Chicago mall locked down in ICE raid

On April 24, some 60 federal agents armed with rifles and dressed in bulletproof vests raided the Little Village Discount Mall on Chicago’s southwest side. The agents closed off exits, locked down the mall and stopped about 150 shoppers and workers. Witnesses said as many as 16 people were taken away. Baltazar Enriquez, a construction worker who was at the mall buying shoes when the raid took place, said the agents were carrying pictures of suspects and lined people up against a wall to compare them to the photos. “It was everybody who looked Latino,” he said. Marisol Iniguez, an employee at the mall, said agents kicked open bathroom doors with guns drawn. “They treated us like criminals,” she said.

Word of the raid quickly spread through Little Village, a predominantly Latino neighborhood, drawing angry community residents and immigrant rights organizers to the scene with signs, drums and megaphones. A crowd of some 300 people shut down the intersection of 26th Street and Albany Avenue for hours in a noisy protest as Chicago police directed traffic away. (Chicago Tribune, April 24, 25)

At an April 25 news conference at the Chicago US attorney’s office, Patrick Fitzgerald, US Attorney for the Northern District of Illinois, announced charges against 22 people in connection with the previous day’s raid, which he said targeted a massive fraudulent ID ring run out of the shopping plaza. Fitzgerald said 12 of those charged were arrested on April 24 in Chicago, though it was not clear whether the arrests took place at the mall or at one of three other raided sites. The other 10 people named in the indictment remain fugitives.

Fitzgerald was joined at the news conference by Elissa Brown, Special Agent-in-Charge of the US Immigration and Customs Enforcement (ICE) Office of Investigations in Chicago, Tim Viertel, Special Agent-in-Charge of the Chicago Office of the US Secret Service, and Robert Grant, Special Agent-in-Charge of the Chicago Office of the Federal Bureau of Investigation (FBI). According to an ICE news release, the Chicago Police Department and the US Postal Inspection Service also assisted in the investigation, which is continuing.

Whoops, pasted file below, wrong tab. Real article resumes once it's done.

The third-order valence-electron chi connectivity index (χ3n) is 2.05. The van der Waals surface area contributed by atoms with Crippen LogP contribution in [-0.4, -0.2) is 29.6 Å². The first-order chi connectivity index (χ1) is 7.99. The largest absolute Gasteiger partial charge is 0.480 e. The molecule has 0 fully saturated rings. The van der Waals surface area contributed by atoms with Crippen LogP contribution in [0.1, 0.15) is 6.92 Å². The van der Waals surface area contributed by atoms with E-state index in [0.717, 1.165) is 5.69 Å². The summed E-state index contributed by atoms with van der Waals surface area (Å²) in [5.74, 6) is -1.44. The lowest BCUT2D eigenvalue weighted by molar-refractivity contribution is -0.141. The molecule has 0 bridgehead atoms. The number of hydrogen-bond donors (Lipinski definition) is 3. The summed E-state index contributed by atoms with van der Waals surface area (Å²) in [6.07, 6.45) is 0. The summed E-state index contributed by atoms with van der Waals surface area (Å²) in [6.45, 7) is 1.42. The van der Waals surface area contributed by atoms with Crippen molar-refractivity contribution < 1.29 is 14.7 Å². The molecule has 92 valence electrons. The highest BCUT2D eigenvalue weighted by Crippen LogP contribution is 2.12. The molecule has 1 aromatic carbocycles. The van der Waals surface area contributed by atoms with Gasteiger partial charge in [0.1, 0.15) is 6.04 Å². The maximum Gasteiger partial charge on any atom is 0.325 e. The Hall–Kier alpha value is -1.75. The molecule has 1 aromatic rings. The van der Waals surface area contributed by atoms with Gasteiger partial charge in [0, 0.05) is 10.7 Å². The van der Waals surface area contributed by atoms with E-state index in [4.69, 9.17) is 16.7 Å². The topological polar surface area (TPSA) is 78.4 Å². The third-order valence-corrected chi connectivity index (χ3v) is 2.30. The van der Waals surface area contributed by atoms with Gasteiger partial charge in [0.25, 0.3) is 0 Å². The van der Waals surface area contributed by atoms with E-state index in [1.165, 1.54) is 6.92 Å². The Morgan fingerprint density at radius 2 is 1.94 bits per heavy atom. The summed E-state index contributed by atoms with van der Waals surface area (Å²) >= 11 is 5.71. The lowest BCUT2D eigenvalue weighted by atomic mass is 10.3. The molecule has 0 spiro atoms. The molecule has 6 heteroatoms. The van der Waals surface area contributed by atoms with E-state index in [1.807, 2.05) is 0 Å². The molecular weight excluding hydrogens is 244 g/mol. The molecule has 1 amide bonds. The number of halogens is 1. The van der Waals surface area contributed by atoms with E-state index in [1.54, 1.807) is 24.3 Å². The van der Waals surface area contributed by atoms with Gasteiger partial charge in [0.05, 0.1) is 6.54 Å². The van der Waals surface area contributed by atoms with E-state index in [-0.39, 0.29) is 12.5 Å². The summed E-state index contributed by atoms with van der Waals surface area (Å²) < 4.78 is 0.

Fitzgerald defended the tactics used in the raid, saying authorities had to catch the suspects in the act and where they operated. He said the raid had “nothing to do” with the debate over immigration, or with immigrant rights demonstrations planned for May 1. When a reporter asked why authorities didn’t arrest the suspects in their homes, Fitzgerald snapped back: “You’re assuming we know where everyone lives, and that’s a big assumption when you’re dealing with people who make fraudulent identification.” When Chicago immigrant rights leader Emma Lozano pressed Fitzgerald with the same question, the US attorney said the agents came in during a “shift change” of runners and salespeople where more evidence could be seized. (CT, April 25; ICE news release, April 25)

During the raid, agents from ICE, FBI and Secret Service executed search warrants simultaneously at four locations, including the Nuevo Foto Munoz photo shop inside the Discount Mall. At a basement apartment about 25 blocks south of the mall, agents seized two computer towers, printers, scanners, a cutting board, hundreds of blank identification cards and approximately $1,300 in cash; authorities say the apartment was the primary office for the fake ID operation.

Agents also raided the residence of alleged ringleader Julio Leija-Sanchez in Oak Lawn, a suburb south of Chicago, and the residence of Elias Marquez, described by ICE as the operation’s “office manager and shift supervisor,” on West 64th Street on Chicago’s far south side. Leija-Sanchez is charged with conspiracy to commit murder; he allegedly ordered the killing in Mexico of a competitor and was planning the killing of another competitor. At the two residences, agents seized two laptop computers and cash preliminarily estimated in excess of $200,000. ICE did not mention whether any evidence was seized at the raided mall. (ICE news release, April 25)

Alderman Ricardo Munoz, who represents the 22nd ward that includes Little Village and whose father owns the Nuevo Foto Munoz shop in the Discount Mall, said agents confiscated two cameras from his father’s store. No charges were filed against the photo shop’s owner or employees. (CT, April 25)

From Immigration News Briefs, April 28

See our last post on the immigration crackdown.